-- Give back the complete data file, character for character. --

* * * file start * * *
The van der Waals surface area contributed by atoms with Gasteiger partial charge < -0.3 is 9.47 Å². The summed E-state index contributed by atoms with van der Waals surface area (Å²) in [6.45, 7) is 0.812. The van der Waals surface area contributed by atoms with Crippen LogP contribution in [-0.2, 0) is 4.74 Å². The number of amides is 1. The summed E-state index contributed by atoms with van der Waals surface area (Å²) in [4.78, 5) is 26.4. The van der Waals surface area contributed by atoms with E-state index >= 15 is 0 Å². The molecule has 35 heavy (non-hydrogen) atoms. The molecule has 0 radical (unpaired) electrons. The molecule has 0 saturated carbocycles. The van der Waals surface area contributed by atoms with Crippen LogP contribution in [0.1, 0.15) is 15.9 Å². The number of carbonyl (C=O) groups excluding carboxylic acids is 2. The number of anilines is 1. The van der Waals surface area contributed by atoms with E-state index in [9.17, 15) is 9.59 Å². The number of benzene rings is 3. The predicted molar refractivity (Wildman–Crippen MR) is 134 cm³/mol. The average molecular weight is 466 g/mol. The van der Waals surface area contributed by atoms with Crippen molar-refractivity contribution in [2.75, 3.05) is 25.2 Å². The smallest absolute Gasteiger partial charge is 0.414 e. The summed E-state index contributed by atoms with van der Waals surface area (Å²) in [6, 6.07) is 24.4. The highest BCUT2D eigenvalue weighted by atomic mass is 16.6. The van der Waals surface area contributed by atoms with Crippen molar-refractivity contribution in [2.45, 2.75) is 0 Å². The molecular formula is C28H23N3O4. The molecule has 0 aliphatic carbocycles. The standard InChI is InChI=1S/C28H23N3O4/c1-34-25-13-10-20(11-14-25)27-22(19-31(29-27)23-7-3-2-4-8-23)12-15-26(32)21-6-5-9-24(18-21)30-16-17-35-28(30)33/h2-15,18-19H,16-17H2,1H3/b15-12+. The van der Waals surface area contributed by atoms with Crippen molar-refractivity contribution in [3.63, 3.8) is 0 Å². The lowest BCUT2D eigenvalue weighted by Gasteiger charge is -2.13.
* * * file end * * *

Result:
The van der Waals surface area contributed by atoms with Gasteiger partial charge < -0.3 is 9.47 Å². The summed E-state index contributed by atoms with van der Waals surface area (Å²) in [6.45, 7) is 0.812. The van der Waals surface area contributed by atoms with Crippen LogP contribution in [-0.2, 0) is 4.74 Å². The number of amides is 1. The summed E-state index contributed by atoms with van der Waals surface area (Å²) in [4.78, 5) is 26.4. The van der Waals surface area contributed by atoms with E-state index >= 15 is 0 Å². The molecule has 35 heavy (non-hydrogen) atoms. The molecule has 0 radical (unpaired) electrons. The molecule has 0 saturated carbocycles. The van der Waals surface area contributed by atoms with Crippen LogP contribution in [0.1, 0.15) is 15.9 Å². The number of carbonyl (C=O) groups excluding carboxylic acids is 2. The number of anilines is 1. The van der Waals surface area contributed by atoms with E-state index in [9.17, 15) is 9.59 Å². The number of benzene rings is 3. The predicted molar refractivity (Wildman–Crippen MR) is 134 cm³/mol. The average molecular weight is 466 g/mol. The van der Waals surface area contributed by atoms with Crippen molar-refractivity contribution in [2.75, 3.05) is 25.2 Å². The smallest absolute Gasteiger partial charge is 0.414 e. The summed E-state index contributed by atoms with van der Waals surface area (Å²) in [6, 6.07) is 24.4. The highest BCUT2D eigenvalue weighted by atomic mass is 16.6. The van der Waals surface area contributed by atoms with Crippen molar-refractivity contribution in [2.45, 2.75) is 0 Å². The molecular formula is C28H23N3O4. The molecule has 0 aliphatic carbocycles. The standard InChI is InChI=1S/C28H23N3O4/c1-34-25-13-10-20(11-14-25)27-22(19-31(29-27)23-7-3-2-4-8-23)12-15-26(32)21-6-5-9-24(18-21)30-16-17-35-28(30)33/h2-15,18-19H,16-17H2,1H3/b15-12+. The van der Waals surface area contributed by atoms with Crippen molar-refractivity contribution in [3.63, 3.8) is 0 Å². The lowest BCUT2D eigenvalue weighted by Gasteiger charge is -2.13.